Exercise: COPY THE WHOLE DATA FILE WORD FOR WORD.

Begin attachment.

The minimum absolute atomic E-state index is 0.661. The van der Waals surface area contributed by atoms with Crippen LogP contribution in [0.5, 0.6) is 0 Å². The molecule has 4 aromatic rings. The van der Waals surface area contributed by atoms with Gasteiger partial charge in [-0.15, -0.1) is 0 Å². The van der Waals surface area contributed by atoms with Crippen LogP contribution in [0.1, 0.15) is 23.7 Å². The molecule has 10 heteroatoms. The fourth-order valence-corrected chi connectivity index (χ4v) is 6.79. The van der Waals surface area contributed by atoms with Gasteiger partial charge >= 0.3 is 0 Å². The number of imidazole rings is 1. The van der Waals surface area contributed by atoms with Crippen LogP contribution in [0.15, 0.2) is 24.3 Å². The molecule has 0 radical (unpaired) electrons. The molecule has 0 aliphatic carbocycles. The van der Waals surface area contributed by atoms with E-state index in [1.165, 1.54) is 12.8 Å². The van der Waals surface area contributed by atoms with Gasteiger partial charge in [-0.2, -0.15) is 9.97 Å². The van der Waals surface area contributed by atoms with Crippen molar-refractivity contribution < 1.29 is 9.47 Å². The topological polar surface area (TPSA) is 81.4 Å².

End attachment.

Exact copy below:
The minimum absolute atomic E-state index is 0.661. The van der Waals surface area contributed by atoms with Crippen LogP contribution in [0.5, 0.6) is 0 Å². The molecule has 4 aromatic rings. The van der Waals surface area contributed by atoms with Gasteiger partial charge in [-0.15, -0.1) is 0 Å². The van der Waals surface area contributed by atoms with Crippen LogP contribution in [0.1, 0.15) is 23.7 Å². The molecule has 10 heteroatoms. The fourth-order valence-corrected chi connectivity index (χ4v) is 6.79. The van der Waals surface area contributed by atoms with Gasteiger partial charge >= 0.3 is 0 Å². The number of imidazole rings is 1. The van der Waals surface area contributed by atoms with Crippen LogP contribution in [0.15, 0.2) is 24.3 Å². The molecule has 0 radical (unpaired) electrons. The molecule has 0 aliphatic carbocycles. The van der Waals surface area contributed by atoms with E-state index in [1.165, 1.54) is 12.8 Å². The van der Waals surface area contributed by atoms with Gasteiger partial charge in [-0.2, -0.15) is 9.97 Å². The van der Waals surface area contributed by atoms with Crippen molar-refractivity contribution < 1.29 is 9.47 Å². The topological polar surface area (TPSA) is 81.4 Å².